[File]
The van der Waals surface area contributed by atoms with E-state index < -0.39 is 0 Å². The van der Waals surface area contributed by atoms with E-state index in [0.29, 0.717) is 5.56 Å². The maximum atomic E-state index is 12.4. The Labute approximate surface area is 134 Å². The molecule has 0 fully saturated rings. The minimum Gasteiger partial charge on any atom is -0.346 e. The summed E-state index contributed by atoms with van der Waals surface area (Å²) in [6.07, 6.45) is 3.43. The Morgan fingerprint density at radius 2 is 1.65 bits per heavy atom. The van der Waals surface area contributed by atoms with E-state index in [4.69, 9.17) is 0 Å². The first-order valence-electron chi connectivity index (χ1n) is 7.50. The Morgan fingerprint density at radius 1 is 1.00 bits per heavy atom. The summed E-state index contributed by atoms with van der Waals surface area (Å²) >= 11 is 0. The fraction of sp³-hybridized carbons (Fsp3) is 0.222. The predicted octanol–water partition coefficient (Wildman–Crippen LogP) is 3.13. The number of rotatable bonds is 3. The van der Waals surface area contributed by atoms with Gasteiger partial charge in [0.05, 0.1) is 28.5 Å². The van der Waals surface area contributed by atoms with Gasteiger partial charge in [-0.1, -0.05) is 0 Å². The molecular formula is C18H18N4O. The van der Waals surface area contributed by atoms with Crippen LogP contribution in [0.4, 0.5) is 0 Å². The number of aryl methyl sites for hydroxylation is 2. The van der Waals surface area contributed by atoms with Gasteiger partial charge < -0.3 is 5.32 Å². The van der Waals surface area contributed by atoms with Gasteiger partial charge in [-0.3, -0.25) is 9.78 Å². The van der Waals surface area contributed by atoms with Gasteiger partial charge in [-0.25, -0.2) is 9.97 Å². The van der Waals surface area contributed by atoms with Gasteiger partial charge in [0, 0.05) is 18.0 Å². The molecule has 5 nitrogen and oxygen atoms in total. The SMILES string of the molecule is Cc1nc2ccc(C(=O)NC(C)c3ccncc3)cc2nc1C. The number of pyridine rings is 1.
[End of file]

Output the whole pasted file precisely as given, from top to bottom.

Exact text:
The van der Waals surface area contributed by atoms with E-state index < -0.39 is 0 Å². The van der Waals surface area contributed by atoms with E-state index in [0.29, 0.717) is 5.56 Å². The maximum atomic E-state index is 12.4. The Labute approximate surface area is 134 Å². The molecule has 0 fully saturated rings. The minimum Gasteiger partial charge on any atom is -0.346 e. The summed E-state index contributed by atoms with van der Waals surface area (Å²) in [6.07, 6.45) is 3.43. The Morgan fingerprint density at radius 2 is 1.65 bits per heavy atom. The van der Waals surface area contributed by atoms with E-state index in [4.69, 9.17) is 0 Å². The first-order valence-electron chi connectivity index (χ1n) is 7.50. The Morgan fingerprint density at radius 1 is 1.00 bits per heavy atom. The summed E-state index contributed by atoms with van der Waals surface area (Å²) >= 11 is 0. The fraction of sp³-hybridized carbons (Fsp3) is 0.222. The predicted octanol–water partition coefficient (Wildman–Crippen LogP) is 3.13. The number of rotatable bonds is 3. The van der Waals surface area contributed by atoms with Gasteiger partial charge in [0.05, 0.1) is 28.5 Å². The van der Waals surface area contributed by atoms with Gasteiger partial charge in [-0.1, -0.05) is 0 Å². The molecular formula is C18H18N4O. The van der Waals surface area contributed by atoms with Crippen LogP contribution in [0.4, 0.5) is 0 Å². The number of aryl methyl sites for hydroxylation is 2. The van der Waals surface area contributed by atoms with Gasteiger partial charge < -0.3 is 5.32 Å². The van der Waals surface area contributed by atoms with Gasteiger partial charge in [-0.3, -0.25) is 9.78 Å². The van der Waals surface area contributed by atoms with Gasteiger partial charge in [-0.25, -0.2) is 9.97 Å². The van der Waals surface area contributed by atoms with Gasteiger partial charge in [0, 0.05) is 18.0 Å². The molecule has 5 nitrogen and oxygen atoms in total. The SMILES string of the molecule is Cc1nc2ccc(C(=O)NC(C)c3ccncc3)cc2nc1C. The number of pyridine rings is 1.